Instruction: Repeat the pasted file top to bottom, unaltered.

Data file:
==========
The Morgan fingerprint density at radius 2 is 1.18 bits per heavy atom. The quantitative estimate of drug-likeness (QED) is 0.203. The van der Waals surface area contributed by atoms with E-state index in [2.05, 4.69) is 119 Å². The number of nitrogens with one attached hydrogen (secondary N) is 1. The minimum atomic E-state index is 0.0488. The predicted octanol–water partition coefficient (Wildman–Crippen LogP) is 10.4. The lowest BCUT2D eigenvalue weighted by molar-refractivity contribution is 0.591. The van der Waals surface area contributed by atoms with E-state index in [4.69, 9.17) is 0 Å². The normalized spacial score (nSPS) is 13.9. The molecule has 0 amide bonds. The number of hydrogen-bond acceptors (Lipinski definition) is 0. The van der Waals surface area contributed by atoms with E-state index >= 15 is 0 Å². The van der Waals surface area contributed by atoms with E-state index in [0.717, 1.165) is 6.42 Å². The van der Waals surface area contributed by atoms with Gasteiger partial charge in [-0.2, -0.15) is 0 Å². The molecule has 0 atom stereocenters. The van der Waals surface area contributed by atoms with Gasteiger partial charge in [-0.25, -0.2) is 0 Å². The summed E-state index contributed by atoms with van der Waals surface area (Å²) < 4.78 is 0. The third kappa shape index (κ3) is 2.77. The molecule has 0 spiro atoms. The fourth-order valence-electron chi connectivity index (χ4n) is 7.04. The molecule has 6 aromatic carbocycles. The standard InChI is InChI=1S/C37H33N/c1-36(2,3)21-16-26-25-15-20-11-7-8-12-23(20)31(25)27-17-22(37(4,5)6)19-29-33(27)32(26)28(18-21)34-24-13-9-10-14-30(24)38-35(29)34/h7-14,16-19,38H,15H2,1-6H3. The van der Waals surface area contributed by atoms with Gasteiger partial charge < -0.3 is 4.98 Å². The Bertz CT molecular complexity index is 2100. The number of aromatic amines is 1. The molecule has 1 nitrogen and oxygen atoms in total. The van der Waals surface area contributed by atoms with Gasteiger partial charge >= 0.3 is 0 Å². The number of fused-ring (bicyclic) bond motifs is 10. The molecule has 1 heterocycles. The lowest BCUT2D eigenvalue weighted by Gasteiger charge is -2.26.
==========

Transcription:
The Morgan fingerprint density at radius 2 is 1.18 bits per heavy atom. The quantitative estimate of drug-likeness (QED) is 0.203. The van der Waals surface area contributed by atoms with E-state index in [2.05, 4.69) is 119 Å². The number of nitrogens with one attached hydrogen (secondary N) is 1. The minimum atomic E-state index is 0.0488. The predicted octanol–water partition coefficient (Wildman–Crippen LogP) is 10.4. The lowest BCUT2D eigenvalue weighted by molar-refractivity contribution is 0.591. The van der Waals surface area contributed by atoms with E-state index in [4.69, 9.17) is 0 Å². The normalized spacial score (nSPS) is 13.9. The molecule has 0 amide bonds. The number of hydrogen-bond acceptors (Lipinski definition) is 0. The van der Waals surface area contributed by atoms with E-state index >= 15 is 0 Å². The van der Waals surface area contributed by atoms with E-state index in [0.717, 1.165) is 6.42 Å². The van der Waals surface area contributed by atoms with Gasteiger partial charge in [-0.2, -0.15) is 0 Å². The molecule has 0 atom stereocenters. The van der Waals surface area contributed by atoms with Gasteiger partial charge in [-0.25, -0.2) is 0 Å². The summed E-state index contributed by atoms with van der Waals surface area (Å²) < 4.78 is 0. The third kappa shape index (κ3) is 2.77. The molecule has 0 spiro atoms. The fourth-order valence-electron chi connectivity index (χ4n) is 7.04. The molecule has 6 aromatic carbocycles. The standard InChI is InChI=1S/C37H33N/c1-36(2,3)21-16-26-25-15-20-11-7-8-12-23(20)31(25)27-17-22(37(4,5)6)19-29-33(27)32(26)28(18-21)34-24-13-9-10-14-30(24)38-35(29)34/h7-14,16-19,38H,15H2,1-6H3. The van der Waals surface area contributed by atoms with Gasteiger partial charge < -0.3 is 4.98 Å². The Bertz CT molecular complexity index is 2100. The number of aromatic amines is 1. The molecule has 1 nitrogen and oxygen atoms in total. The van der Waals surface area contributed by atoms with Gasteiger partial charge >= 0.3 is 0 Å². The number of fused-ring (bicyclic) bond motifs is 10. The molecule has 1 heterocycles. The lowest BCUT2D eigenvalue weighted by Gasteiger charge is -2.26.